Originally published between 1961 and 1965 by Tuli Kupferberg and Sylvia Topp’s Birth Press, this volume reproduces all ten issues of YEAH magazine as individual facsimile editions, housed in a single box. Kupferberg described the magazine as “a satyric excursion; a sardonic review; a sarcastic epitome; a chronical of the last days,” and throughout its pages he acts as both editor and artist, threading the needle of leftist politics with the sarcasm and sharp creative wit for which he became known as one of the founders of the countercultural rock band The Fugs
YEAH magazine began under the shadow of the Cold War, with Kupferberg and fellow poets contributing poetry, drawings, and collages that protested a number of social issues of the time, including nuclear war, racism, white supremacy, and the conservative, middle-class values that have become the hallmark of 1950s America. By issue 8, Kupferberg dispensed with contributors, choosing instead to feature only his own work. These later issues resemble magazine-length collages, consisting of images, illustrations, and articles appropriated from magazines and newspapers compiled in an aesthetic akin to the punk, cut-and-past zine that later took shape in the ‘70s and ‘80s.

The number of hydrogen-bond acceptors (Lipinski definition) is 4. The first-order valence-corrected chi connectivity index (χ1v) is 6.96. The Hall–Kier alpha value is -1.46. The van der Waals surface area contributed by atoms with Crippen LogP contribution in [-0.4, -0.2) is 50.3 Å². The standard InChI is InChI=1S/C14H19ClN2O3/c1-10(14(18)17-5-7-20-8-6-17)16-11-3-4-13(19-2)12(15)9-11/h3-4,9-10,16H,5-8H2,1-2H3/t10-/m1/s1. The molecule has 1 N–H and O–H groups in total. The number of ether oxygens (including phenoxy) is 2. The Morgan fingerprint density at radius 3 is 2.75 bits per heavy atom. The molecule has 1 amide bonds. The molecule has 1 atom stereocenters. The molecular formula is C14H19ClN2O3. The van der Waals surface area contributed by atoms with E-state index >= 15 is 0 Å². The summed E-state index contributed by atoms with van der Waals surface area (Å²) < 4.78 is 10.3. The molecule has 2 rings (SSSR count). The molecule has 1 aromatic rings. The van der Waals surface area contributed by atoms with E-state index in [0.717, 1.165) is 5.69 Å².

Several of the issues were published with bonus features. Issues 7 and 9 include small YEAH EXTRAs devoted to police dogs and satire, respectively. Others include Birth Press ephemera and loose-leaf flyers, such as the infamous “Fuck for Peace” poster in both issues 8 and 10. Similarly, issue 4 contains a second smaller magazine called Kill Magazine stapled into the spine. This insert provides a bracing parody of the white American male belief system and is “dedicated to the annihilation of the enemies of the white people. . . .” Throughout the magazine’s run, Kupferberg would take up the absurd and grotesque voice of the oppressor in an attempt to deflate and undermine the racist, sexist, and anti-communist views that dominated the American perspective of the time, a period in which the Civil Rights Act and the Voting Rights Act had yet to be passed into law.